So why is it that so many people, or at least the vocal people, think that the government needs to regulate or be involved in every aspect of our economic markets? If they trust the market that emerges during rush hour, shouldn’t they trust the market that involves millions of consumers and producers? It is interesting to me that people demand that the government deal with the “problems” that they perceive: this position in a company makes too much money, this company doesn’t pay their entry-level workers enough, etc. Do people think that the solutions to traffic problems should be dealt with by the government? …some might, but I don’t want to think about them. I just think it’s curious that the economy is something that people seem so afraid to deal with on their own, when so many aspects of our lives work out when they are left alone.

Pirates, Paper, and Purchasing Power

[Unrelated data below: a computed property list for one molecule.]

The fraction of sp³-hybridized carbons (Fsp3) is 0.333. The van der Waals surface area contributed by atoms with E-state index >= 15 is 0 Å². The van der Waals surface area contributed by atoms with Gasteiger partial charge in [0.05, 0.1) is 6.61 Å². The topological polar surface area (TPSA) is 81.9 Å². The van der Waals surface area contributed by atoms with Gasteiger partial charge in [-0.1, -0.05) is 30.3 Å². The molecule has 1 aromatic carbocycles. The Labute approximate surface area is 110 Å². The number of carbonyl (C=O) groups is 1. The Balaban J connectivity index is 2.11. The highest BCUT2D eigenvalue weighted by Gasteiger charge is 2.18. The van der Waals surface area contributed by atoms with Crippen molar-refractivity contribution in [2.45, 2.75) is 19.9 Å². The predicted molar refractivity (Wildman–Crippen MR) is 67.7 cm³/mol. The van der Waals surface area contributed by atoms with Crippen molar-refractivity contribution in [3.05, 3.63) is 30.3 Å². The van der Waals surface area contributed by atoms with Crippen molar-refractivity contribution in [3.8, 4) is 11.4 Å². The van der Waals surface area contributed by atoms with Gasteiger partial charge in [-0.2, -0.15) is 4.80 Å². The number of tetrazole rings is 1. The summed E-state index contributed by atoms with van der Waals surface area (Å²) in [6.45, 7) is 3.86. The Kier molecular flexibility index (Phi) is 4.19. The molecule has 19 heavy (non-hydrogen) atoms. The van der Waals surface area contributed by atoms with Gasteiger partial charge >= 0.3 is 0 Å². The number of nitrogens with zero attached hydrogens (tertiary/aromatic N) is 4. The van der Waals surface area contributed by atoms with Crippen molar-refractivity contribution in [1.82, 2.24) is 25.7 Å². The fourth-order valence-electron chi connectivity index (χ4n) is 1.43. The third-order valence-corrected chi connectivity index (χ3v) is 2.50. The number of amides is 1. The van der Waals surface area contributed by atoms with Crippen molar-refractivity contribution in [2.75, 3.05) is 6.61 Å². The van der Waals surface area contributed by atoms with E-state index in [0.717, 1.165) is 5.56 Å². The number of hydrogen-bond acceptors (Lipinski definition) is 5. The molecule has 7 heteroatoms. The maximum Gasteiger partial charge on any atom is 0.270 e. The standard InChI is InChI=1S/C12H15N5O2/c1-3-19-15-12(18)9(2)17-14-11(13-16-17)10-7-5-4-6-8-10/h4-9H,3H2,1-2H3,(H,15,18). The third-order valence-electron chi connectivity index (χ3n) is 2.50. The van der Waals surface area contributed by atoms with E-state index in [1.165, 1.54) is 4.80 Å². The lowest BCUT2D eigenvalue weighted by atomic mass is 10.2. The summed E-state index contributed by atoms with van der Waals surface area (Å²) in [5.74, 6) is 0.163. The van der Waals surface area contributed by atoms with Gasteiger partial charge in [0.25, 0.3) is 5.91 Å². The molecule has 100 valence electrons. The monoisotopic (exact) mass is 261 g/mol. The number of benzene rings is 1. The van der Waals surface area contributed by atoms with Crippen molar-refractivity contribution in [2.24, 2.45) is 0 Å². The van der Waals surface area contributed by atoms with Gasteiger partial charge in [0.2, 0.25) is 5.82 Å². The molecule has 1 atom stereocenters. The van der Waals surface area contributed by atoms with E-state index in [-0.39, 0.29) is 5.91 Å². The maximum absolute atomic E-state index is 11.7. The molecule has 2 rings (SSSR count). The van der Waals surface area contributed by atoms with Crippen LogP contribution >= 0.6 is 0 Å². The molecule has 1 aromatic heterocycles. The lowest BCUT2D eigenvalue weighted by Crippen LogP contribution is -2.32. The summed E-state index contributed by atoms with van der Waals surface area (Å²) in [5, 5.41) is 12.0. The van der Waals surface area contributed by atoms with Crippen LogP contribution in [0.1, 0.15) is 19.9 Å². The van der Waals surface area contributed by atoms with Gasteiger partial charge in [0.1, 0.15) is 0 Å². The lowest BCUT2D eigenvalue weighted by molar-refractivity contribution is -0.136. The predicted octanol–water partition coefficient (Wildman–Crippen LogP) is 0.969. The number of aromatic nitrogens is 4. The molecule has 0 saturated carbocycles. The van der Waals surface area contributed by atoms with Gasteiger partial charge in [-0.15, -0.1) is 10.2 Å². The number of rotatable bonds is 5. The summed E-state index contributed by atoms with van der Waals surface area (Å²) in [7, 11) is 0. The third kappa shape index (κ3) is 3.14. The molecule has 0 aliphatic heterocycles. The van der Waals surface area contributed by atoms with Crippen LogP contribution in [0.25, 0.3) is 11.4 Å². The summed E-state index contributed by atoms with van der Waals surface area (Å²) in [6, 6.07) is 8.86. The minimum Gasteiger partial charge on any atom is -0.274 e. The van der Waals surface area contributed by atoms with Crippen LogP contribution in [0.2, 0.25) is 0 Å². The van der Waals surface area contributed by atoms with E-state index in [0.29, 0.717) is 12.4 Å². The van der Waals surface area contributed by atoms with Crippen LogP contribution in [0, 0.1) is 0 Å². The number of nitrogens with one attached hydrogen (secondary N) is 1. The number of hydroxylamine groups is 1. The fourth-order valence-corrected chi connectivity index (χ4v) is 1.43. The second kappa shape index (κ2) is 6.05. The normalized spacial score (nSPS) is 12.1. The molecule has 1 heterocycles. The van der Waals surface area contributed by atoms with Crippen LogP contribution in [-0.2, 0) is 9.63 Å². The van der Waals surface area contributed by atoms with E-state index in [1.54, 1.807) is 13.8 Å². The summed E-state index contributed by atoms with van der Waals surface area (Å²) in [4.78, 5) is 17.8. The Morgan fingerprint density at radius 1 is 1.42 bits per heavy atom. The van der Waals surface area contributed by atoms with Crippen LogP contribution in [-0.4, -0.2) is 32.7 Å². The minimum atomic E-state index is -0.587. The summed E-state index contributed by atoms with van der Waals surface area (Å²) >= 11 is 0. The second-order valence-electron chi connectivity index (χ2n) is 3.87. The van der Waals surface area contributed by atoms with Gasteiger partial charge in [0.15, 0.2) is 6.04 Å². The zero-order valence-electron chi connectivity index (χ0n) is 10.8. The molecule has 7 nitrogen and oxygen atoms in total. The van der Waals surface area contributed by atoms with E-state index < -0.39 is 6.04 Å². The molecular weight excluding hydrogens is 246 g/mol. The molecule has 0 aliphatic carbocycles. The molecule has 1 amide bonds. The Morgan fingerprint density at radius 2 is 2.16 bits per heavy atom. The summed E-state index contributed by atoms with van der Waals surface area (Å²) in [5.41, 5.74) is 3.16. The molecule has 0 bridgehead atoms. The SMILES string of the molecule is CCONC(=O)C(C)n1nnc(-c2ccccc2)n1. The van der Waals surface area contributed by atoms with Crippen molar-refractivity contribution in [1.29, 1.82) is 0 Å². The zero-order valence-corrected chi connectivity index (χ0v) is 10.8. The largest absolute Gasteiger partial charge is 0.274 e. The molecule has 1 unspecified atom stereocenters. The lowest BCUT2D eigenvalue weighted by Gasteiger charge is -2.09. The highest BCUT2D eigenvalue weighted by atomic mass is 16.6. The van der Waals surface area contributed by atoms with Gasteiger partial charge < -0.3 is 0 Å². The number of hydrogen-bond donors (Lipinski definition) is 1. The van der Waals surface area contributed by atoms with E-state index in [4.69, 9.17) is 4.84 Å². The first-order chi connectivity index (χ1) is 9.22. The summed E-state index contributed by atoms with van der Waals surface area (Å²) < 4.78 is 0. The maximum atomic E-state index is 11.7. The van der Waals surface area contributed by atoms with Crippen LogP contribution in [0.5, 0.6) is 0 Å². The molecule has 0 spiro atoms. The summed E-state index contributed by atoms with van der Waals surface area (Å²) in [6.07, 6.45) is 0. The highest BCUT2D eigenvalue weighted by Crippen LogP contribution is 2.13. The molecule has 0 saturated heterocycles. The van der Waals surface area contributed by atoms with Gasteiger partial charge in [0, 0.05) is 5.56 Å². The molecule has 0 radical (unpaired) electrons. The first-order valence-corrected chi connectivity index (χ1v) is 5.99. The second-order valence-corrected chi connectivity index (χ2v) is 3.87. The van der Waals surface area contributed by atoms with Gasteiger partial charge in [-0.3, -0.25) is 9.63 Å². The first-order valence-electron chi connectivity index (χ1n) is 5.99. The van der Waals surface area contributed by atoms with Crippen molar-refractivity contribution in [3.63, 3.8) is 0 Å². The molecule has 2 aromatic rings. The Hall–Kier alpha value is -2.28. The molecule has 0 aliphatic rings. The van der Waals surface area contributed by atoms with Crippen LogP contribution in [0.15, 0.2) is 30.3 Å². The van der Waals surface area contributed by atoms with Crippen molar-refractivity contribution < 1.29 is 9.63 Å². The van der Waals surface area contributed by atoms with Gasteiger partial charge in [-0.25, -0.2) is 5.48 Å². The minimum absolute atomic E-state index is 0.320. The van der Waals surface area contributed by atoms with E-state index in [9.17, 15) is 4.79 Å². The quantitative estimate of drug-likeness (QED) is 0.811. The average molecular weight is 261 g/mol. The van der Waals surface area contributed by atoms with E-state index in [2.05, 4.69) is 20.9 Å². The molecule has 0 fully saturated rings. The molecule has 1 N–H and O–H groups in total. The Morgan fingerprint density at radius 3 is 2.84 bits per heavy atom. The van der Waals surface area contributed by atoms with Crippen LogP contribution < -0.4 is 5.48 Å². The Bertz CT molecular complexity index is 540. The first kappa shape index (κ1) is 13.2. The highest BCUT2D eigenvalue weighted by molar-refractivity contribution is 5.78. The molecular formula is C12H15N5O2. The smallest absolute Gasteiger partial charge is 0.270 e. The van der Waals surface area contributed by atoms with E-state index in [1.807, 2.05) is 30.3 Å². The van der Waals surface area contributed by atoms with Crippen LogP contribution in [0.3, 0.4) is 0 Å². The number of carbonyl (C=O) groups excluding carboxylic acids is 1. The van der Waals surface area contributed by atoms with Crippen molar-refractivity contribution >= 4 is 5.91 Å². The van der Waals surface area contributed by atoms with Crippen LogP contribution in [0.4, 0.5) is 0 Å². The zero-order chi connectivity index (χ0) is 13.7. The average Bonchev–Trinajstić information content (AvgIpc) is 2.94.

In the late 17th century the Massachusetts people every few years would plunder the French in Nova Scotia. Ordinarily the soldiers would win the battles and loot French goods. In Massachusetts these goods would be sold and the soldiers paid from the proceeds. So this colonial army was a pirate army of sorts. In 1690, however, things did not go as planned. The French this time where waiting for them. They built strong forts and repelled the Massachusetts pirates. When the soldiers got back home the government realized it has no means to pay the soldiers. It was already deep in debt and had no specie to pay the solders with. The government, fearing an angry mob of unpaid soldiers, crafted a cleaver solution. Although it had never been done before, the Massachusetts government decided to issue 7000 pounds of paper currency as a substitute for specie. In order to convince the market to accept this currency it first promised it would never print money again. It also promised that the paper currency would be redeemable in specie in a few years. So the paper was backed by the belief that the government could raise future revenue in specie to retire the debt at some future date. It worked; the currency was circulated as a perfect substitute for specie.